to successfully navigate the standards, as well as<br />

outlining why making the right choice in materials can<br />

help landlords future proof their property.<br />

MEES Basics<br />

Facing global pressure to reduce carbon emissions<br />

within the built environment, and to make the UK’s<br />

housing stock more efficient and attractive, MEES was<br />

first introduced by the Government in 2015. Contributing<br />

to the UK’s target of reducing CO2 emissions for<br />

all buildings to around zero by 2050, and with Build<br />

Regulations ensuring that new properties meet modern<br />

efficiency standards, the primary aim of MEES is to<br />

improve the energy output of the nation’s oldbuildings.<br />

Enforced by Local Weights and Measures of Local<br />

Authorities, MEES are based on an EPC rating of E<br />

and above – any property which is graded as an F or<br />

G will be considered unlawful to let, unless significant<br />

improvements are made to improve its energy efficiency.<br />

Properties which need to meet these standards<br />

include any domestic privately rented property, with<br />

only a few possible exemptions, including some listed<br />

buildings.<br />

While likely to be seen by many as an inconvenience,<br />

MEES offers several opportunities for landlords. For<br />

those with non-compliant properties, there is an<br />

opportunity to potentially increase market and rental<br />

value following energy efficiency upgrades, with tenants<br />

also benefiting from reduced energy requirements<br />

and lower bills.<br />

However, with the first deadline looming how can<br />

landlords of the 10% of UK residential properties and<br />

18% of commercial properties, which currently have<br />

an EPC rating of F or G meet the new energy efficiency<br />

standards quickly with minimal disruption?<br />

EPC Education<br />

Landlords can prepare for MEES now by first auditing<br />

their properties to understand which fall into the scope<br />

of MEES, as well as where improvements are required.<br />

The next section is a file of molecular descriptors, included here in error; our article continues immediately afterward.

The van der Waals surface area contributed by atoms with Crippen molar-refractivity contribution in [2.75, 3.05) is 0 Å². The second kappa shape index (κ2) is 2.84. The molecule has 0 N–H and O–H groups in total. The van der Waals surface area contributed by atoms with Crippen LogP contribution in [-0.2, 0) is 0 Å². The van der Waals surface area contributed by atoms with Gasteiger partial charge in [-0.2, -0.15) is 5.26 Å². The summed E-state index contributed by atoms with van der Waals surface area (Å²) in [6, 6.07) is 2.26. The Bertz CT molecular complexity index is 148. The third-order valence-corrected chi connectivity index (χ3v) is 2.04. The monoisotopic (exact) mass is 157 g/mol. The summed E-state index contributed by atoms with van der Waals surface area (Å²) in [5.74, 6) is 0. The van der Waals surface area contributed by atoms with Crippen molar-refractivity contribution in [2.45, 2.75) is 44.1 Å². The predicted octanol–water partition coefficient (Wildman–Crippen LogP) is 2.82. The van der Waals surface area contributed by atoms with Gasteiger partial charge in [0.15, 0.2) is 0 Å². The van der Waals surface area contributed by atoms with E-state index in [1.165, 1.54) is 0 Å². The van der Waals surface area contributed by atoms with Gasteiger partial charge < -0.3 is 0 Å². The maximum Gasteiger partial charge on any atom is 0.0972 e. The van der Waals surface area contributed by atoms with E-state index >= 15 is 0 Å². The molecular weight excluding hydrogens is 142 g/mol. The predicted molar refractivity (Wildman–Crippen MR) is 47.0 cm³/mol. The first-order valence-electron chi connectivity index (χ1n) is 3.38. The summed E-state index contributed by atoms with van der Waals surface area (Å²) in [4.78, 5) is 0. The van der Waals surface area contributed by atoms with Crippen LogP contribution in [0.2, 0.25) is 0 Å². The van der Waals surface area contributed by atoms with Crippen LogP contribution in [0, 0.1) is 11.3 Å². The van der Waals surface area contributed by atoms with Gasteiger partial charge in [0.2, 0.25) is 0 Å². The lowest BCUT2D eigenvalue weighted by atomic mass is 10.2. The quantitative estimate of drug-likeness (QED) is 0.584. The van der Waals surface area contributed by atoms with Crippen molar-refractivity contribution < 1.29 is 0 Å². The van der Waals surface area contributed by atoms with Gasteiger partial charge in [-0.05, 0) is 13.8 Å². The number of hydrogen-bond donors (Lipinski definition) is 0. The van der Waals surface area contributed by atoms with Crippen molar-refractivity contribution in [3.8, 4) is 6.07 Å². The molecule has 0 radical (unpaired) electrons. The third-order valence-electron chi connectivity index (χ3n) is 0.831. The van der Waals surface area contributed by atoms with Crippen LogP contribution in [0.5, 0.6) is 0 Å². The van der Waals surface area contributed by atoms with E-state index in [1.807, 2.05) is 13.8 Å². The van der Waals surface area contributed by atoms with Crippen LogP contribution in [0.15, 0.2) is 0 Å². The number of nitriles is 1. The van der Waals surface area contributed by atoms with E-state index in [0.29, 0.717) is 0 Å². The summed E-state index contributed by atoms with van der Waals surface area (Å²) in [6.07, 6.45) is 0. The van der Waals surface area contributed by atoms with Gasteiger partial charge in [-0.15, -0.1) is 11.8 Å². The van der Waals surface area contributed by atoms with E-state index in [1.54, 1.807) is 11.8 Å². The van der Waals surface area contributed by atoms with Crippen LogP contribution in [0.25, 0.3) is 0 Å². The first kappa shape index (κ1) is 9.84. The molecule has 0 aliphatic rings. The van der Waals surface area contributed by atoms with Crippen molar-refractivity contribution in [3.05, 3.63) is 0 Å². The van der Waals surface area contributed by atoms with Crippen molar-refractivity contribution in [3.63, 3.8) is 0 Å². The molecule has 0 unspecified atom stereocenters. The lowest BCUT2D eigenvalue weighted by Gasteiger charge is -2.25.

While some may be tempted to undertake the required<br />

works at the end of a lease, a better option for landlords<br />

is to work with occupants, implementing incentives<br />

to allow necessary improvements to be made out<br />

during a tenancy.<br />

MEES is based on EPC ratings and it is essential that<br />

landlords carry out energy assessments to determine<br />

a property’s correct rating, with estimations revealing<br />

that nearly 70% of these are currently incorrect –<br />

largely due to changes in the assessment practice.<br />

www.insulatenetwork.com<br />

29


Carried out by a professional, EPC ratings<br />

are determined following a detailed survey<br />

of a building; this includes estimating its<br />

total energy and CO2 outputs, as well<br />

as assessing heating systems, insulation<br />

and windows, with a final grade provided<br />

between A-G.<br />

Several courses of action can be taken to<br />

improve a property’s EPC rating, ranging<br />

from the replacement of doors, windows<br />

or lights, to introducing a more efficient<br />

secondary heating source, such as electric<br />

heaters. However, where a rating is particularly<br />

poor, a larger investment may be<br />

required to address the fabric of a building.<br />

<strong>Insulation</strong> plays a vital role in achieving a<br />

positive EPC rating, and a poorly insulated<br />

property can potentially lose up to 33%<br />

of its heat through its roof. For landlords,<br />

insulation materials need to be evaluated<br />

based on several crucial factors, including<br />

lifespan and ease of installation. Flexible<br />

materials such as spray foam or mineral<br />

wool are usually simple to retrofit; spray<br />

foam requires only a hole in the wall for<br />

applying it into the cavity of an empty<br />

room, such as a loft.<br />

Materials with long lifespans are unlikely to<br />

require further investment and disruption in<br />

future, and high performing materials significantly<br />

improve efficiency and occupant<br />

comfort. Materials such as TLX Gold Multifoil<br />

can be fitted from a building’s exterior,<br />

removing the need for internal access, or<br />

raising of a roof.<br />

Up to five times thinner than traditional<br />

forms of insulation, multifoil is also an<br />

ideal solution for smaller rooms or spaces.<br />

Achieving the same performance as its<br />

thicker counterparts, multifoil insulation ensures<br />

a comfortable internal environment<br />

all year round, with its reflective surface<br />

acting as a barrier to thermal transfer,<br />

resulting in significant energy savings.<br />

fibre – and, used on its own or combined<br />

with other insulations, can achieve any<br />

U-value. Easy to install and with little<br />

wastage, it’s also an eco-friendly choice,<br />

produced from 40% recycled materials.<br />

As an additional consideration, when<br />

selecting insulation for use in residential<br />

buildings with multiple occupants, insulation<br />

should also be chosen based on its<br />

acoustic performance qualities. Materials<br />

should impede the transmission of sound<br />

through a structure - Rockwool’s acoustic<br />

slab, made from volcanic rock, traps<br />

sound waves and dampens vibrations,<br />

and is easy to install around fittings and<br />